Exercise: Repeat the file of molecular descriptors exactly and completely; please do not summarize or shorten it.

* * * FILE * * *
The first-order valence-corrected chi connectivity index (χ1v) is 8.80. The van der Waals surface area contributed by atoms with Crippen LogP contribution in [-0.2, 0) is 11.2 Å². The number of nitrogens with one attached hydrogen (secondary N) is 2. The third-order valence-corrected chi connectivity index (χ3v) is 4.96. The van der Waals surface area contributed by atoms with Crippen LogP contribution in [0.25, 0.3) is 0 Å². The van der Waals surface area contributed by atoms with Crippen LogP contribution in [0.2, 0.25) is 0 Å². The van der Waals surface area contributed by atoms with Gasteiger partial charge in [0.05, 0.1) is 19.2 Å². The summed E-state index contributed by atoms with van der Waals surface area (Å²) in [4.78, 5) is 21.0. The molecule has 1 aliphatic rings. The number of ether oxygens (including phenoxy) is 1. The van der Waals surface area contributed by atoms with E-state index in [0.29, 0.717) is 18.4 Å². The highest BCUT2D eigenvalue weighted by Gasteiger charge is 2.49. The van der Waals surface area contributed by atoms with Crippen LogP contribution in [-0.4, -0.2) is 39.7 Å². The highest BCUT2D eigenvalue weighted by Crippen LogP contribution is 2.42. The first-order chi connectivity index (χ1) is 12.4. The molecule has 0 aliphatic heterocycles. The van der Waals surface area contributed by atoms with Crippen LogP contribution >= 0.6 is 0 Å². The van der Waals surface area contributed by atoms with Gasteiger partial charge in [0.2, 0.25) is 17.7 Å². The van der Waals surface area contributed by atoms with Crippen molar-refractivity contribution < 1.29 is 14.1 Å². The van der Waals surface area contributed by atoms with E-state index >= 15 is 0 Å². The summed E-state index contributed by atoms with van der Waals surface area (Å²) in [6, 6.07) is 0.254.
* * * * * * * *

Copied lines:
The first-order valence-corrected chi connectivity index (χ1v) is 8.80. The van der Waals surface area contributed by atoms with Crippen LogP contribution in [-0.2, 0) is 11.2 Å². The number of nitrogens with one attached hydrogen (secondary N) is 2. The third-order valence-corrected chi connectivity index (χ3v) is 4.96. The van der Waals surface area contributed by atoms with Crippen LogP contribution in [0.25, 0.3) is 0 Å². The van der Waals surface area contributed by atoms with Crippen LogP contribution in [0.2, 0.25) is 0 Å². The van der Waals surface area contributed by atoms with Gasteiger partial charge in [0.05, 0.1) is 19.2 Å². The summed E-state index contributed by atoms with van der Waals surface area (Å²) in [4.78, 5) is 21.0. The molecule has 1 aliphatic rings. The number of ether oxygens (including phenoxy) is 1. The van der Waals surface area contributed by atoms with E-state index in [0.29, 0.717) is 18.4 Å². The highest BCUT2D eigenvalue weighted by Gasteiger charge is 2.49. The van der Waals surface area contributed by atoms with Crippen LogP contribution in [-0.4, -0.2) is 39.7 Å². The highest BCUT2D eigenvalue weighted by Crippen LogP contribution is 2.42. The first-order chi connectivity index (χ1) is 12.4. The molecule has 0 aliphatic heterocycles. The van der Waals surface area contributed by atoms with Crippen LogP contribution >= 0.6 is 0 Å². The van der Waals surface area contributed by atoms with Gasteiger partial charge in [0.2, 0.25) is 17.7 Å². The van der Waals surface area contributed by atoms with Crippen molar-refractivity contribution < 1.29 is 14.1 Å². The van der Waals surface area contributed by atoms with E-state index >= 15 is 0 Å². The summed E-state index contributed by atoms with van der Waals surface area (Å²) in [6, 6.07) is 0.254.